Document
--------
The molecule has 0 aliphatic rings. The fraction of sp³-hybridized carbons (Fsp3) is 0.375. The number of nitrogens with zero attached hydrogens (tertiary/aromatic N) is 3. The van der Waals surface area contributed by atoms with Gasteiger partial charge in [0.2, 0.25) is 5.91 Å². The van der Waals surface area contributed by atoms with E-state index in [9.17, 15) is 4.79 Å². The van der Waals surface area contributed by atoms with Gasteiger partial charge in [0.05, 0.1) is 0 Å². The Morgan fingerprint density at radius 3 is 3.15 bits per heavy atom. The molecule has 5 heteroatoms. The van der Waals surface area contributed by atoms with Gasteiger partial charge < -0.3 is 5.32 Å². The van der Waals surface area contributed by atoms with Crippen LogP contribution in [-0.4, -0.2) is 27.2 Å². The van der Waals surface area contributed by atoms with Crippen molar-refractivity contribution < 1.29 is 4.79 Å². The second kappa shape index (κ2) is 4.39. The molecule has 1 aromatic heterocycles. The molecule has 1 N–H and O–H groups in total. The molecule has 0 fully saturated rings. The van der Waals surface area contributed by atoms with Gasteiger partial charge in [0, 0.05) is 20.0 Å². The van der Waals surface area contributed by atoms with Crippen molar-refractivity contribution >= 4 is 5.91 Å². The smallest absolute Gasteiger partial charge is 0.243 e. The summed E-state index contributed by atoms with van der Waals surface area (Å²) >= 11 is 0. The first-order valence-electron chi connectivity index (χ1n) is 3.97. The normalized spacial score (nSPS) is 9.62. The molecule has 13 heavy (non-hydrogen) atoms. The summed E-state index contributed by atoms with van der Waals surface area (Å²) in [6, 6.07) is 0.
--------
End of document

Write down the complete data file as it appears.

The molecule has 0 aliphatic rings. The fraction of sp³-hybridized carbons (Fsp3) is 0.375. The number of nitrogens with zero attached hydrogens (tertiary/aromatic N) is 3. The van der Waals surface area contributed by atoms with Gasteiger partial charge in [0.2, 0.25) is 5.91 Å². The van der Waals surface area contributed by atoms with E-state index in [9.17, 15) is 4.79 Å². The van der Waals surface area contributed by atoms with Gasteiger partial charge in [0.05, 0.1) is 0 Å². The Morgan fingerprint density at radius 3 is 3.15 bits per heavy atom. The molecule has 5 heteroatoms. The van der Waals surface area contributed by atoms with Gasteiger partial charge < -0.3 is 5.32 Å². The van der Waals surface area contributed by atoms with Crippen LogP contribution in [-0.4, -0.2) is 27.2 Å². The van der Waals surface area contributed by atoms with Crippen molar-refractivity contribution < 1.29 is 4.79 Å². The second kappa shape index (κ2) is 4.39. The molecule has 1 aromatic heterocycles. The molecule has 1 N–H and O–H groups in total. The molecule has 0 fully saturated rings. The van der Waals surface area contributed by atoms with Gasteiger partial charge in [0, 0.05) is 20.0 Å². The van der Waals surface area contributed by atoms with Crippen molar-refractivity contribution >= 4 is 5.91 Å². The smallest absolute Gasteiger partial charge is 0.243 e. The summed E-state index contributed by atoms with van der Waals surface area (Å²) >= 11 is 0. The first-order valence-electron chi connectivity index (χ1n) is 3.97. The normalized spacial score (nSPS) is 9.62. The molecule has 13 heavy (non-hydrogen) atoms. The summed E-state index contributed by atoms with van der Waals surface area (Å²) in [6, 6.07) is 0.